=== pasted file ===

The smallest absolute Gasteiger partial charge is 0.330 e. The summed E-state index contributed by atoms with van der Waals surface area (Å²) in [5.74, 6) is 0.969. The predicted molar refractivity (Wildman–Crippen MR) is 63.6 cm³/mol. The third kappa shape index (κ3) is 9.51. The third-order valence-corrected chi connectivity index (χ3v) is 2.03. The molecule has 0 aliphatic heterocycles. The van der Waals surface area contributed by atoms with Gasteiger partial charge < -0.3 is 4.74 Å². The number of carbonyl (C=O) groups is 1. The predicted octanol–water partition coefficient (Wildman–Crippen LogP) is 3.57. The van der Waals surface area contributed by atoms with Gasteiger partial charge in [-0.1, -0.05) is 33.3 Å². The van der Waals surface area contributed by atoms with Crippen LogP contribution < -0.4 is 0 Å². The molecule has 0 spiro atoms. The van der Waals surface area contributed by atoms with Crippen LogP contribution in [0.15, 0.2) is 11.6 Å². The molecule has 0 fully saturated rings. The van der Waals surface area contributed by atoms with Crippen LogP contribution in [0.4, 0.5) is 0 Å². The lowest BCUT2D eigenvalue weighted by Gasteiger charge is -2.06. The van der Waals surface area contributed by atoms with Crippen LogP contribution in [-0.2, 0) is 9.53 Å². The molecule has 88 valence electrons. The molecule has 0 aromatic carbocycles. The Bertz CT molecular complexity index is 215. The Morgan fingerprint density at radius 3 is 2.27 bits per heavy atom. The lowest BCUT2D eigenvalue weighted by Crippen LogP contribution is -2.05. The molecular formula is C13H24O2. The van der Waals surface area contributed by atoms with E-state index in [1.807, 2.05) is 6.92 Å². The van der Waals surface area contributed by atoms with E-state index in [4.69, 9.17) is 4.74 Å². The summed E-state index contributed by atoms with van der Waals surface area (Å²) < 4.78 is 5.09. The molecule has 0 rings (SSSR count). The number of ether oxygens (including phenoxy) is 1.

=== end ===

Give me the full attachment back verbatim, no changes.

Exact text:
The smallest absolute Gasteiger partial charge is 0.330 e. The summed E-state index contributed by atoms with van der Waals surface area (Å²) in [5.74, 6) is 0.969. The predicted molar refractivity (Wildman–Crippen MR) is 63.6 cm³/mol. The third kappa shape index (κ3) is 9.51. The third-order valence-corrected chi connectivity index (χ3v) is 2.03. The molecule has 0 aliphatic heterocycles. The van der Waals surface area contributed by atoms with Gasteiger partial charge < -0.3 is 4.74 Å². The number of carbonyl (C=O) groups is 1. The predicted octanol–water partition coefficient (Wildman–Crippen LogP) is 3.57. The van der Waals surface area contributed by atoms with Gasteiger partial charge in [-0.1, -0.05) is 33.3 Å². The van der Waals surface area contributed by atoms with Crippen LogP contribution < -0.4 is 0 Å². The molecule has 0 spiro atoms. The van der Waals surface area contributed by atoms with Crippen LogP contribution in [0.15, 0.2) is 11.6 Å². The molecule has 0 fully saturated rings. The van der Waals surface area contributed by atoms with Crippen LogP contribution in [0.4, 0.5) is 0 Å². The lowest BCUT2D eigenvalue weighted by Gasteiger charge is -2.06. The van der Waals surface area contributed by atoms with Crippen LogP contribution in [-0.2, 0) is 9.53 Å². The molecule has 88 valence electrons. The molecule has 0 aromatic carbocycles. The Bertz CT molecular complexity index is 215. The Morgan fingerprint density at radius 3 is 2.27 bits per heavy atom. The lowest BCUT2D eigenvalue weighted by Crippen LogP contribution is -2.05. The molecular formula is C13H24O2. The van der Waals surface area contributed by atoms with E-state index in [1.807, 2.05) is 6.92 Å². The van der Waals surface area contributed by atoms with E-state index in [4.69, 9.17) is 4.74 Å². The summed E-state index contributed by atoms with van der Waals surface area (Å²) < 4.78 is 5.09. The molecule has 0 rings (SSSR count). The number of ether oxygens (including phenoxy) is 1.